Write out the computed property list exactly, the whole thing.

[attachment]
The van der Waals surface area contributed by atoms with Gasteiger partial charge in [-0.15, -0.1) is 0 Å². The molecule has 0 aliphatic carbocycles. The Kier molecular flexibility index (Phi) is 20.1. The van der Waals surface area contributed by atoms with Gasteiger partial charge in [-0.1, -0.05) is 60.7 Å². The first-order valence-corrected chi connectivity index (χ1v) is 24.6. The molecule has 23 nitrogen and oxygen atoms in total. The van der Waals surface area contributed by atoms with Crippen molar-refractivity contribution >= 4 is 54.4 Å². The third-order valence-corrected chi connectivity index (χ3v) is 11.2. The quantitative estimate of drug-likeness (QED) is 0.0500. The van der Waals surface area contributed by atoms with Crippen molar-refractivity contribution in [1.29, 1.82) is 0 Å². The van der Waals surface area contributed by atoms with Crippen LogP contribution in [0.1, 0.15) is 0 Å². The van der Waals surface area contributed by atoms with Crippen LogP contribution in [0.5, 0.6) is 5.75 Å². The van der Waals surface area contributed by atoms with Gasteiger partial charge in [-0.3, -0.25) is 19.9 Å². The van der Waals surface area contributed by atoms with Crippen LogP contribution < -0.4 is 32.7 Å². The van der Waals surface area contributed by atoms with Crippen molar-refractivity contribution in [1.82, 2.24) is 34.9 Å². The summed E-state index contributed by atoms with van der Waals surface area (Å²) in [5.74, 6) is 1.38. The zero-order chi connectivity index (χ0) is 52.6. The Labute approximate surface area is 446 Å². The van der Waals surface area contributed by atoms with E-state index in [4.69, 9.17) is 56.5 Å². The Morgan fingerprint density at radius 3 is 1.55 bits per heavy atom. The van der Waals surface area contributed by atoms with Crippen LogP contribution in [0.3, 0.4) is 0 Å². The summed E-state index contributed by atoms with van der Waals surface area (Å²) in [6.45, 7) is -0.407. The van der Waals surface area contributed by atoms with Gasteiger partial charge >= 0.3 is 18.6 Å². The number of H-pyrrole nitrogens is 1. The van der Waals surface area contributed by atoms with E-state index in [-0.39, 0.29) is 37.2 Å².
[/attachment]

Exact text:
The van der Waals surface area contributed by atoms with Gasteiger partial charge in [-0.15, -0.1) is 0 Å². The molecule has 0 aliphatic carbocycles. The Kier molecular flexibility index (Phi) is 20.1. The van der Waals surface area contributed by atoms with Gasteiger partial charge in [-0.1, -0.05) is 60.7 Å². The first-order valence-corrected chi connectivity index (χ1v) is 24.6. The molecule has 23 nitrogen and oxygen atoms in total. The van der Waals surface area contributed by atoms with Crippen molar-refractivity contribution >= 4 is 54.4 Å². The third-order valence-corrected chi connectivity index (χ3v) is 11.2. The quantitative estimate of drug-likeness (QED) is 0.0500. The van der Waals surface area contributed by atoms with Crippen molar-refractivity contribution in [1.29, 1.82) is 0 Å². The van der Waals surface area contributed by atoms with Crippen LogP contribution in [0.1, 0.15) is 0 Å². The van der Waals surface area contributed by atoms with Crippen LogP contribution in [0.5, 0.6) is 5.75 Å². The van der Waals surface area contributed by atoms with Gasteiger partial charge in [-0.3, -0.25) is 19.9 Å². The van der Waals surface area contributed by atoms with Crippen LogP contribution < -0.4 is 32.7 Å². The van der Waals surface area contributed by atoms with Crippen molar-refractivity contribution in [1.82, 2.24) is 34.9 Å². The summed E-state index contributed by atoms with van der Waals surface area (Å²) in [5.74, 6) is 1.38. The zero-order chi connectivity index (χ0) is 52.6. The Labute approximate surface area is 446 Å². The van der Waals surface area contributed by atoms with E-state index in [4.69, 9.17) is 56.5 Å². The Morgan fingerprint density at radius 3 is 1.55 bits per heavy atom. The van der Waals surface area contributed by atoms with Crippen LogP contribution in [0.3, 0.4) is 0 Å². The summed E-state index contributed by atoms with van der Waals surface area (Å²) in [6.45, 7) is -0.407. The van der Waals surface area contributed by atoms with Gasteiger partial charge >= 0.3 is 18.6 Å². The number of H-pyrrole nitrogens is 1. The van der Waals surface area contributed by atoms with E-state index in [-0.39, 0.29) is 37.2 Å².